During the First Hellenic Republic (1828-1832) and the reign of King Otto (1833-1863), the political parties were essentially based on clientage of the Great Powers: the Russian Party, the English Party, and the French Party.
During the first years of the reign of King George I, the political life of the country did not differ considerably from the previous Othonian period. Moreover, the new Constitution of 1864 was directed toward the modernization of the political system. However, the crown's political interventions were undiminished and the "court governments" succeeded one another. The dissolution of the old political parties led to the creation of modern parties based on explicit and enduring parliamentary principles. Until the 1870s, loose parties continued to prevail without principles or a political program, instead based they were organized around the personality of a more or less charismatic leader. This situation changed with the dynamic intervention of Charilaos Trikoupis when he converted his Fifth Party into a new philosophically-based party. A supporter the British two-party parliamentary system, in 1873 he created the Modernist Party (Neoteristiko Komma) according to the model of western democracies.
After Trikoupis published his critical diatribe in the Athens daily Kairoi entitled "Who's to Blame" and clearly pointing the finger at royal favoritism in the selection of Prime Ministers, Trikoupis was asked to form a government to lead the country into the 1875 general election. These were among the most clean elections in Greek history but the Modernist Party was defeated by the Nationalist Party of Alexandros Koumoundouros.
Philosophy of the party
The Modernist Party was organized around the principles of modernization (defined as emulating Western European culture) of the political, social and economic life of the country. Specifically, the priority of the Modernist Party was the development of the private economic sphere and the consequent restriction of state intervention in the economy. This political program was supported by the emerging middle class in the Greek state, the business activities of the Greeks living abroad and the western European investors who sought new investment opportunities partially because of the great decline of the traditional European economies. Thus the program of Trikoupis' Modernist Party introduced systematically into the Greek state the new ideas and principles of British liberalism. However, this program is not adequate enough to characterize Neoteristiko as a modern party. The absence of established governance procedures and organs within the party with responsibility for policy planning and decision-making rendered this party individual- and leader-centered like most historical political groupings throughout Greek history. Consequently, perhaps it would be more exact to characterize Neoteristiko as a "transitional" party, meaning that it made demands for the modernization of the parties rather than inaugurating new institutions and procedures by its actions.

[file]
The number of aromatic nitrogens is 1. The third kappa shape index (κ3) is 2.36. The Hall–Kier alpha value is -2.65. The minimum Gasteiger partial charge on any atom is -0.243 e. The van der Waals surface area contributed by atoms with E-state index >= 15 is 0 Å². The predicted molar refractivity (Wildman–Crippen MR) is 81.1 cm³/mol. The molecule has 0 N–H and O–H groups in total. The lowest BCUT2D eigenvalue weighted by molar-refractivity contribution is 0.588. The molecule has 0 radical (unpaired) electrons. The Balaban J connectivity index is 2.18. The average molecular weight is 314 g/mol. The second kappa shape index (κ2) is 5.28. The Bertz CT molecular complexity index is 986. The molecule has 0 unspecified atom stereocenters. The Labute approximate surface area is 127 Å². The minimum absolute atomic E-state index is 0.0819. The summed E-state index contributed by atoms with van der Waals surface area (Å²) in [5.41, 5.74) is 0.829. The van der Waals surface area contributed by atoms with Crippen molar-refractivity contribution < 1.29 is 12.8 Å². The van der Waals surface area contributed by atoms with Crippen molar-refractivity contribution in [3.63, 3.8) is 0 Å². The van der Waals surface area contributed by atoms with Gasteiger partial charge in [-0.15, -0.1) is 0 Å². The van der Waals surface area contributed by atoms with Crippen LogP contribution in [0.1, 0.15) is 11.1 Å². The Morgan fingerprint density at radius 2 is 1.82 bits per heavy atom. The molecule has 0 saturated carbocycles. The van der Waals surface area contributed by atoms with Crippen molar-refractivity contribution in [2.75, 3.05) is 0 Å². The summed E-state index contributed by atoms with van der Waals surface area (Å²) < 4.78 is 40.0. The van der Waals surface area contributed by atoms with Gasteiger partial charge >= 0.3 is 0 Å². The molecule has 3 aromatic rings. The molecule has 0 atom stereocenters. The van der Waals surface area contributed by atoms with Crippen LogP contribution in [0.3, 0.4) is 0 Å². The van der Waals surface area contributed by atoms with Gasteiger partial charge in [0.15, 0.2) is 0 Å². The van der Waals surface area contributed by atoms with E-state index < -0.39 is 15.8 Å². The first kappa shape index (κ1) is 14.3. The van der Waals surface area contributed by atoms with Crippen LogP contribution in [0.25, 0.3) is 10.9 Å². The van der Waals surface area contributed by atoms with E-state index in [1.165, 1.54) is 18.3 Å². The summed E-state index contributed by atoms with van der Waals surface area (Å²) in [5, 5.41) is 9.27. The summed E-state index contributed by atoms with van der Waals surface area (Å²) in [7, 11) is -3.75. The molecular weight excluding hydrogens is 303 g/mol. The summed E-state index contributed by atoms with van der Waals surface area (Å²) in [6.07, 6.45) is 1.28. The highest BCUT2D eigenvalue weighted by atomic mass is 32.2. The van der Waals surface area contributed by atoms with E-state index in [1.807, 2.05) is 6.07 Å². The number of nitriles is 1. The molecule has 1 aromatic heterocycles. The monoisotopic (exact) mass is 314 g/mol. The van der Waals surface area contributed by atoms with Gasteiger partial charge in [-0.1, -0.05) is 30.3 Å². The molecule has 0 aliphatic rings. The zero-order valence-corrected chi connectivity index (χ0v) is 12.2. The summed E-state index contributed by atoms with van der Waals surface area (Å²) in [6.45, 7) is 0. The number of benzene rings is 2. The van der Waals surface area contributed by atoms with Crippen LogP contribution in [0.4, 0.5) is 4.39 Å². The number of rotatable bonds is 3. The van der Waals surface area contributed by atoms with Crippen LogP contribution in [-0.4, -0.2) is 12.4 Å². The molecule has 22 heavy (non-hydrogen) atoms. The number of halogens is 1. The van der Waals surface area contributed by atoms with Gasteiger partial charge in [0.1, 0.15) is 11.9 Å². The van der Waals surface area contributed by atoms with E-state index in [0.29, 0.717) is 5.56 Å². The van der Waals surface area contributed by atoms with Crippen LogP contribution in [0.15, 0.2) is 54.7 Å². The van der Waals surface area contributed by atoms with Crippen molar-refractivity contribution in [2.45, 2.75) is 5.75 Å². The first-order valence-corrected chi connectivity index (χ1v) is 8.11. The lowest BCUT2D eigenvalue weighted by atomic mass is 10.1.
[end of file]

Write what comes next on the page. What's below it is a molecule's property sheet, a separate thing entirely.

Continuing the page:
The Nationalist Party remained in power, except for brief periods of care-taker governments by Trikoupis until March 15, 1882, when Trikoupis led the Government for three years. During this time he was able to push through an aggressive program of reforms. Trikoupis was a strong believer in the need to create an infrastructure to support the economy, and to attract foreign investment. An progressive program of road and railroad construction significantly improved internal communications. The most important of the works he campaigned for was the digging of the Corinth Canal.
In the 1885 general election, the Modernist Party elected only 56 deputies against 184 deputies for the Nationalist Party led by Theodoros Deligiannis. Despite the mandate, however, the Deligiannis government fell a year later and Trikoupis was again Prime Minister until 1890.
Trikoupis led Modernist Party governments again from June 22, 1892 – May 15, 1893 during which time he stood before parliament and made the most famous statement of his career: "Regretfully, we are broke". This was due to massive overspending as Greece sought to modernize her military forces on land and sea and each government struggled to outdo the previous. The servicing of foreign loans was suspended, and all non-essential spending was cut.
The Modernist Party was again in power from November 11, 1893 - January 24, 1895. It was during that time that the planning for the 1896 Summer Olympics was begun. Trikoupis was skeptical about the games, fearing that the country could not burden the cost. He was convinced, eventually, to host them, and made the needed arrangements. This would be his last term in office.
Trikoupis tried to make terms with the creditors of his nation, but he failed in this also. The first taxation which he proposed aroused great hostility, and in January, 1895 he resigned. At the 1895 general election, four months later, he and his Modernist Party were defeated and within a year, the only leader the party had ever known was dead.
Corfiot Georgios Theotokis led the party and was Prime Minister from April 14, 1899 – November 25, 1901; June 27, 1903 – July 11, 1903, and December 19, 1903 – December 29, 1904 before winning the 1905 general election and serving as Prime Minister from December 21, 1905 – July 29, 1909. Ousted by the military as a result of the Goudi Movement, Theotokis was the last leader of the Modernist Party. With the arrival of Eleftherios Venizelos in mainland Greece in 1910, most liberal supporters gravitated to his new Komma Fileleftheron.
Leaders of the Party
- Clogg, Richard; A Short History of Modern Greece; Cambridge University Press, 1979; ISBN 0-521-32837-3
- John A. Petropulos; Politics and Statecraft in the Kingdom of Greece; Princeton University Press, 1968